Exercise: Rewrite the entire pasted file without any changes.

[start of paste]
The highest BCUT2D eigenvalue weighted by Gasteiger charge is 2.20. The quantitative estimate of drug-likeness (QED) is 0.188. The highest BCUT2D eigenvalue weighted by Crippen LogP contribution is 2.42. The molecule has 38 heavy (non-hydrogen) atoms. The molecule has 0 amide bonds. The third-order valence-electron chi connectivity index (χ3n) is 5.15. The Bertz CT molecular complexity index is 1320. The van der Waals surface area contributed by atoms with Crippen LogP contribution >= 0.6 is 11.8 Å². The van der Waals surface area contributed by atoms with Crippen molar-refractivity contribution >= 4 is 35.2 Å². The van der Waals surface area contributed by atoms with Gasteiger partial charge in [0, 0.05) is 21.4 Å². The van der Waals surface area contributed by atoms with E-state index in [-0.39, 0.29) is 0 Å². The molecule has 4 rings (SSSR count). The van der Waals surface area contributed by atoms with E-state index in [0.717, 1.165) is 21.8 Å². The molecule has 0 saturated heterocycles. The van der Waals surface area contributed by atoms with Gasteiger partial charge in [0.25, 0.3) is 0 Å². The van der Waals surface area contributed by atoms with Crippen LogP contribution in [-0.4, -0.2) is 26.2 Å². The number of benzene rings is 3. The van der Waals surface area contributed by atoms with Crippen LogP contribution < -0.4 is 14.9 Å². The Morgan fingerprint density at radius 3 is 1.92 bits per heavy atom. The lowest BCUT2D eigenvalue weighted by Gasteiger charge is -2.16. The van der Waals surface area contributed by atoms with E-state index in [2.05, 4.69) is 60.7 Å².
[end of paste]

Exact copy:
The highest BCUT2D eigenvalue weighted by Gasteiger charge is 2.20. The quantitative estimate of drug-likeness (QED) is 0.188. The highest BCUT2D eigenvalue weighted by Crippen LogP contribution is 2.42. The molecule has 38 heavy (non-hydrogen) atoms. The molecule has 0 amide bonds. The third-order valence-electron chi connectivity index (χ3n) is 5.15. The Bertz CT molecular complexity index is 1320. The van der Waals surface area contributed by atoms with Crippen LogP contribution >= 0.6 is 11.8 Å². The van der Waals surface area contributed by atoms with Crippen molar-refractivity contribution >= 4 is 35.2 Å². The van der Waals surface area contributed by atoms with Gasteiger partial charge in [0, 0.05) is 21.4 Å². The van der Waals surface area contributed by atoms with E-state index in [-0.39, 0.29) is 0 Å². The molecule has 4 rings (SSSR count). The van der Waals surface area contributed by atoms with E-state index in [0.717, 1.165) is 21.8 Å². The molecule has 0 saturated heterocycles. The van der Waals surface area contributed by atoms with Gasteiger partial charge in [0.25, 0.3) is 0 Å². The van der Waals surface area contributed by atoms with Crippen LogP contribution in [-0.4, -0.2) is 26.2 Å². The number of benzene rings is 3. The van der Waals surface area contributed by atoms with Crippen LogP contribution < -0.4 is 14.9 Å². The Morgan fingerprint density at radius 3 is 1.92 bits per heavy atom. The lowest BCUT2D eigenvalue weighted by Gasteiger charge is -2.16. The van der Waals surface area contributed by atoms with E-state index in [2.05, 4.69) is 60.7 Å².